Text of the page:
We reviewed the charts of patients treated at the National Cancer Institute (NCI) requiring RRS from 1989 to 2010. Functional, oncological and surgical outcomes were evaluated, and the costs of RRS were calculated. We then compared the costs of a 33 patients cohort who underwent RRS on a solitary kidney and a hypothetical cohort of patients that would undergo uncomplicated nephrectomy, fistula placement and dialysis. All costs were calculated based on Medicare reimbursement rates derived from Current Procedural Terminology (CPT) codes. A cost-effectiveness analysis was applied.
Despite a high complication rate (45%), 87% of patients maintained adequate renal function to avoid dialysis and 96% remained metastasis free at an average follow up of 3.12 years (range 0.3-16.4). When compared to hypothetical dialysis cohort, the financial benefit of RRS was reached at 0.68 years.
RRS is a viable alternative for patients with multifocal renal cell carcinoma requiring multiple surgical interventions, especially when left with a solitary kidney. Despite the high complication rate, most patients are able to preserve renal function and have excellent oncological outcomes. The financial benefit of RRS is reached at less than 1 year.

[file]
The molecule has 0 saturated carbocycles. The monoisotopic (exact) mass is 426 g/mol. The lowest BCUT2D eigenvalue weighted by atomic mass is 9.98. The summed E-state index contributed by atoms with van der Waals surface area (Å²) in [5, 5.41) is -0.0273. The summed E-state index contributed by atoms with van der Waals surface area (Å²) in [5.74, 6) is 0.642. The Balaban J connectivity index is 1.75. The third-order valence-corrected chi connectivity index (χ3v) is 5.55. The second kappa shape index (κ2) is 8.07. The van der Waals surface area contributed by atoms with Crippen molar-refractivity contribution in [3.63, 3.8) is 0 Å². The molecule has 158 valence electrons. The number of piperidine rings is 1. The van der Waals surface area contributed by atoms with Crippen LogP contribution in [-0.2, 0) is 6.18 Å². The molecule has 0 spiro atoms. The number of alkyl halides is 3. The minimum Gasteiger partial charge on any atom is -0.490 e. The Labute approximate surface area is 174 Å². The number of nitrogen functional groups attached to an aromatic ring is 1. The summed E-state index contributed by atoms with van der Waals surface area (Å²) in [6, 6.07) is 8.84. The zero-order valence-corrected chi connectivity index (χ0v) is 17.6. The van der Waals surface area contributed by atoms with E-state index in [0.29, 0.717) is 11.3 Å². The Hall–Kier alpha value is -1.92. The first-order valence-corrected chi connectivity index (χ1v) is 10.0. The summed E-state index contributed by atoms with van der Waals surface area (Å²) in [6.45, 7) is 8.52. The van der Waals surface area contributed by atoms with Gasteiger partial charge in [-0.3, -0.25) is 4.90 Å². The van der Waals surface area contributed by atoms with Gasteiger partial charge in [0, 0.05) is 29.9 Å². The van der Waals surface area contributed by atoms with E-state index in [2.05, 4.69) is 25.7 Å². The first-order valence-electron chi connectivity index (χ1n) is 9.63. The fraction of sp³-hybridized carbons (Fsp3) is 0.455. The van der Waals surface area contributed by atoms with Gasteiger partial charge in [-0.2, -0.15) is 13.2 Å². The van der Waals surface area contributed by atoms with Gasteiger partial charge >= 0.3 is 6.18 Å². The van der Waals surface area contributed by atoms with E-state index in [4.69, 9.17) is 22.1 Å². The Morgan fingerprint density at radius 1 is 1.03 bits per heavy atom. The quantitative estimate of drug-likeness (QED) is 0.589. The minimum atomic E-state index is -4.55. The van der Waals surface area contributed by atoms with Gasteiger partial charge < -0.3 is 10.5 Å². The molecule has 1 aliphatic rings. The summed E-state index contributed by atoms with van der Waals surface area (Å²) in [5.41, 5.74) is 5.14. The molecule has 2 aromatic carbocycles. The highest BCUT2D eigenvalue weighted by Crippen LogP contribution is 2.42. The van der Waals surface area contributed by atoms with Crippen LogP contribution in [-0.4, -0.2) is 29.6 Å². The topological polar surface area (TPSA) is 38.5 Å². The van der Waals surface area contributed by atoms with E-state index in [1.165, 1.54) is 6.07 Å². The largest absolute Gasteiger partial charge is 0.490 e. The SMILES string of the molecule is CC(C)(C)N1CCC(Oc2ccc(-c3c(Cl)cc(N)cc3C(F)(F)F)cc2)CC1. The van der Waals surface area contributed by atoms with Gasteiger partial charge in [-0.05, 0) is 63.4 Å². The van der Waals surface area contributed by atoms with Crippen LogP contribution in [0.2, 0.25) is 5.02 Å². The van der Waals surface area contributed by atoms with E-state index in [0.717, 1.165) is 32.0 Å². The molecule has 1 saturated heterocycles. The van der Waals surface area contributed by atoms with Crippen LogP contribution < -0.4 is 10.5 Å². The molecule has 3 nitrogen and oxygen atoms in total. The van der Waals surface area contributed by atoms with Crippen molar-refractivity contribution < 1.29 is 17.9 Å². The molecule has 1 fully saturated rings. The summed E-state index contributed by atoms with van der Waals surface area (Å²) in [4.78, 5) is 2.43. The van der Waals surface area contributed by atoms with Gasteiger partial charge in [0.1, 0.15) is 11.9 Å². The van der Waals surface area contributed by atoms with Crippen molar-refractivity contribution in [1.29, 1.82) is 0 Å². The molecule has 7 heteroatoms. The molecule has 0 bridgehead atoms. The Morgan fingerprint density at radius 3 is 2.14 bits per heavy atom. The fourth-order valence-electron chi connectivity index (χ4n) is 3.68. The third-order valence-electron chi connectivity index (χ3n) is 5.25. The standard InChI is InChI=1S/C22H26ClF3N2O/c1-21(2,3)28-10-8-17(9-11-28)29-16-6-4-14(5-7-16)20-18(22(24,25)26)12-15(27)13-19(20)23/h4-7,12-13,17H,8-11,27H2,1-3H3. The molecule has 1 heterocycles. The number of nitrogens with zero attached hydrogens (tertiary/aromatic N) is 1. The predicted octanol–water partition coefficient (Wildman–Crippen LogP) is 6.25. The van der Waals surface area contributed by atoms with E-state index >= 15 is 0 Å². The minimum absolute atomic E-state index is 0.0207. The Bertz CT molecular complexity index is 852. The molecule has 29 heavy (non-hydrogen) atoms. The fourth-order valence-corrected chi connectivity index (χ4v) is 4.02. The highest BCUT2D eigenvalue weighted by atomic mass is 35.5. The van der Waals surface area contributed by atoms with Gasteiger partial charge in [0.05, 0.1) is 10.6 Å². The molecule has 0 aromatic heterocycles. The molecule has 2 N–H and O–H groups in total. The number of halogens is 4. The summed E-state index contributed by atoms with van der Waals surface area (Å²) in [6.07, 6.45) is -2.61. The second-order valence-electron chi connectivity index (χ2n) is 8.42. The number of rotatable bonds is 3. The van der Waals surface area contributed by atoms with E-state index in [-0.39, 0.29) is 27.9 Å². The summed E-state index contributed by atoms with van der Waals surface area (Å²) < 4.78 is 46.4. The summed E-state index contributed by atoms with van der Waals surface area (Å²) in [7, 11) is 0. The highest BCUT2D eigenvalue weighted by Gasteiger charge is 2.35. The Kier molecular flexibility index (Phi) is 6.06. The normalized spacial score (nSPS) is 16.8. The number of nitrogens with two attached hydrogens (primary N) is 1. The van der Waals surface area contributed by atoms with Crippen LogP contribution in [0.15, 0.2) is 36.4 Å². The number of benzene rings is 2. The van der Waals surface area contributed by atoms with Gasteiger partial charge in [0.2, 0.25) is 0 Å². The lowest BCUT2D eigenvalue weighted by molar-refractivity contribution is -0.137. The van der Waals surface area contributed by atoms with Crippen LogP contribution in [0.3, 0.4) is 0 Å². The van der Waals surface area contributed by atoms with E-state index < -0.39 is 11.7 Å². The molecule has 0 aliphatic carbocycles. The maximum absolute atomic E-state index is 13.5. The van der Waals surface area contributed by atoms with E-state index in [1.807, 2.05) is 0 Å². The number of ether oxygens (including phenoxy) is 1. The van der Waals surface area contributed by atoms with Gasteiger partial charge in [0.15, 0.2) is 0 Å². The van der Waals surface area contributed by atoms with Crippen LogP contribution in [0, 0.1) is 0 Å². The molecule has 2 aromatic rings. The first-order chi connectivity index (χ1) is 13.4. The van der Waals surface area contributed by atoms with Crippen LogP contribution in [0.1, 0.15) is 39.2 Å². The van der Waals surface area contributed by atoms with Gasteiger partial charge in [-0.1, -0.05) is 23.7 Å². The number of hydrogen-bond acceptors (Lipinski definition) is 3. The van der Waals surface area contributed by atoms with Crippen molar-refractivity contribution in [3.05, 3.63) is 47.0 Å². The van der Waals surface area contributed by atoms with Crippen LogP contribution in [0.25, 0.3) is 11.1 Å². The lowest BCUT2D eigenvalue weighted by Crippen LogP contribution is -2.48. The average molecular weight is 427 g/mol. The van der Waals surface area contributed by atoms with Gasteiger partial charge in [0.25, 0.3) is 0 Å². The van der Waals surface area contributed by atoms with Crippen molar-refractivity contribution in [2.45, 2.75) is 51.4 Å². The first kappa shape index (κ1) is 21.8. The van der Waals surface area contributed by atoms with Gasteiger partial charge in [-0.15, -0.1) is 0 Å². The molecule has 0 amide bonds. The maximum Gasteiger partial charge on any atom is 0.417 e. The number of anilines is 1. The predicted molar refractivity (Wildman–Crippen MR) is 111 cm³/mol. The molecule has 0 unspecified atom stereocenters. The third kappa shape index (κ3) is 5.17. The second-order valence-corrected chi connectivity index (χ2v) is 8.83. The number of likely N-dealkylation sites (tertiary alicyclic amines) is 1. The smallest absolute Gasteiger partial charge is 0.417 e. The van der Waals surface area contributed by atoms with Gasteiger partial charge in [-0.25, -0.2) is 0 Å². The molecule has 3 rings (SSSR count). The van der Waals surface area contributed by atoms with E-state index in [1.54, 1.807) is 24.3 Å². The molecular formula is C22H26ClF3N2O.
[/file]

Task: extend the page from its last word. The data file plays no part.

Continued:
Reoperative renal surgery; repeat partial nephrectomy; cost effectiveness; nephron sparing surgery
While nephron-sparing surgery has been advocated for patients with bilateral renal masses, the long-term functional and oncological outcomes are lacking.
To determine the outcomes of patients with bilateral renal masses (BRM) and a minimum of 10 years of follow-up.
Design, Setting, and Participants
Patients with BRM evaluated at the National Cancer Institute who underwent their initial surgical intervention at least 10 years ago and had interventions on both renal units were included in our analysis. The data collected included demographics, hereditary diagnosis, number of renal interventions, renal function, and mortality status.
Bilateral renal surgery.